Let’s take a run on the PVS on June 5, 1978,  to check out how cotton and other traffic moved on the PVS that particular day.

Here we are at the PVS/MP interchange in Pecos, the MP main line is on the very right running between the signals.  We are looking west towards El Paso in this photo.  (Note–all photos below are copyrighted by B. Smith)

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There is a gondola load of asphalt and two empty tank cars on the left that will be put on the head end of the train.  The gondola was a Conrail car. I thought it strange that an Eastern RR car with asphalt would be showing up here in West Texas.  This was before the gravel plant served by the PVS installed an asphalt plant.  The rest of our train is top center in the photo.  The PVS caboose, quite a number of empty open top hoppers for gravel loading, and almost visible at the far end of the train an orange boxcar.  Above the almost visible orange boxcar is the PVS open-air engine shed.

Below we are looking south down the main line out of Pecos, the West Texas Cotton Mill Co-op spur and facility are off to the right. We are arriving at the West Texas Cotton Mill Co-Op.  The brakeman (the PVS was still using a five-man crew at this time) has just opened the gate to the mill and is walking back to line the switch into the mill.  The other brakeman has cut the engine and two empty tank cars off from the train.
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Below, tank cars were loaded and weighed here on the scale track.  Sometimes the tank cars had to be cleaned before loading.  We have pulled the two tank cars to the scale and loading spot in the mill complex, run the engine ahead, switched over to the adjacent track to the scale/loading spot and are leaving the mill and returning to the train on the main line.  Next, we will switch the tracks at the old Pecos Army Air Base. –©photo by B. Smith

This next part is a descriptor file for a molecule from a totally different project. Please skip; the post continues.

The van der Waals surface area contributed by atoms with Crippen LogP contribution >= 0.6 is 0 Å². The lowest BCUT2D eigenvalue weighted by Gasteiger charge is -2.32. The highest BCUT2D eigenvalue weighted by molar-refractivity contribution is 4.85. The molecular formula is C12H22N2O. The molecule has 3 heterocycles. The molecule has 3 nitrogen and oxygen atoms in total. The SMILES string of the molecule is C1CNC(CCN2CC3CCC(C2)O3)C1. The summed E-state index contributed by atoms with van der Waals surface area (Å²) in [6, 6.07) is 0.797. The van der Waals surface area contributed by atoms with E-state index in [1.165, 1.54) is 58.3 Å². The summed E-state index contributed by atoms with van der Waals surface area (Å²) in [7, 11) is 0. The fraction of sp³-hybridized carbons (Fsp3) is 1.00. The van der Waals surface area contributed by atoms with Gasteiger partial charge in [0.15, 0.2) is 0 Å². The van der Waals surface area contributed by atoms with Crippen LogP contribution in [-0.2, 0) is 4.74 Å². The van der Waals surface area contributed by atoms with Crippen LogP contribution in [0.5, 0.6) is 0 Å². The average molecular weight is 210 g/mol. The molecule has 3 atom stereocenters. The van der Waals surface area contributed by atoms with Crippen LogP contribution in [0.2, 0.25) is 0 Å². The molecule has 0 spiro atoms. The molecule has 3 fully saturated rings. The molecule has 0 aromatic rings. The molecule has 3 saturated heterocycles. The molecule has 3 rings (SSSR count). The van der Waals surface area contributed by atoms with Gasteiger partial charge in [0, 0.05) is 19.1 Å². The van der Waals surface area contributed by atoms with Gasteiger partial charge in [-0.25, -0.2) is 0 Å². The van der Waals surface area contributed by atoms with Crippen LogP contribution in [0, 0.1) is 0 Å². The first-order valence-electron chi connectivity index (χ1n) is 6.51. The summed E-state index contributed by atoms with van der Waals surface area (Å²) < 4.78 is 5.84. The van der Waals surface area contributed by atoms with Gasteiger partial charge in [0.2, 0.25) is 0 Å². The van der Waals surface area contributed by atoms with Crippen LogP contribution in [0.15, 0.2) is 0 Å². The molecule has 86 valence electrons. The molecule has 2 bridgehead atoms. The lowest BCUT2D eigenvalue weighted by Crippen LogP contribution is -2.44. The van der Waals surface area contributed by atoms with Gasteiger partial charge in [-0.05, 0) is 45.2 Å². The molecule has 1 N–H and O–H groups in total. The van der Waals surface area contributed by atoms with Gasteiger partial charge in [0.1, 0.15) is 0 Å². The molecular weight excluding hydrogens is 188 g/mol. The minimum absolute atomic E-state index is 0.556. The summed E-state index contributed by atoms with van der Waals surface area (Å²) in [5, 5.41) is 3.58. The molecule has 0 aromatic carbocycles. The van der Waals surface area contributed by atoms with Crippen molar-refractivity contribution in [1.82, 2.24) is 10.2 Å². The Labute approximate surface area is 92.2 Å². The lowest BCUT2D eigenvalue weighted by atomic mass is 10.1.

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Leaving empty open top hoppers and caboose on the main line, the engine, load of asphalt and orange 40 ft boxcar cross highway 17, the main road out of Pecos going south.  Using the run around track paralleling Stafford Blvd to get the cars ahead of the engine, we then shove the cars onto the team track.  We next proceed to the spur on the far side of the building in the center of this photo.
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Below we pull another orange 40 ft boxcar and a covered hopper.  The covered hopper closest to us was not pulled but respotted to where the covered hopper in the background is located.  The orange 40 ft boxcars with LOVX reporting marks are owned by American Colloid, producers of bentonite clay used among other things in oil and gas well drilling.  A second covered hopper was pulled from the second pair of spur tracks just to the east of here.  The three pulled cars are left on the east side of highway 17 to be picked up later this afternoon when the train returns to Pecos.  The engine returns to the empties and caboose on the main line and proceeds south to the gravel quarry.
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In the next post, we will explore further south of here, as B. Smith documented the run continuing on to the quarry at Hoban and on to Saragosa.  There was still a fair amount of traffic towards the end of the line into the 1970s.  We will conclude the series with a post on the rest of the line down to Balmorhea.
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Magdalena outbound, part II

Now we are going to finish making up this eastbound merchandise train.

In part I, we left as the crew was headed over to the elevator to pick any empties before departing town.

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On the elevator spur the crew pulls the empty beer car, picks up the loaded covered hopper from West Texas Feeds, and pulls the empty from the printing plant.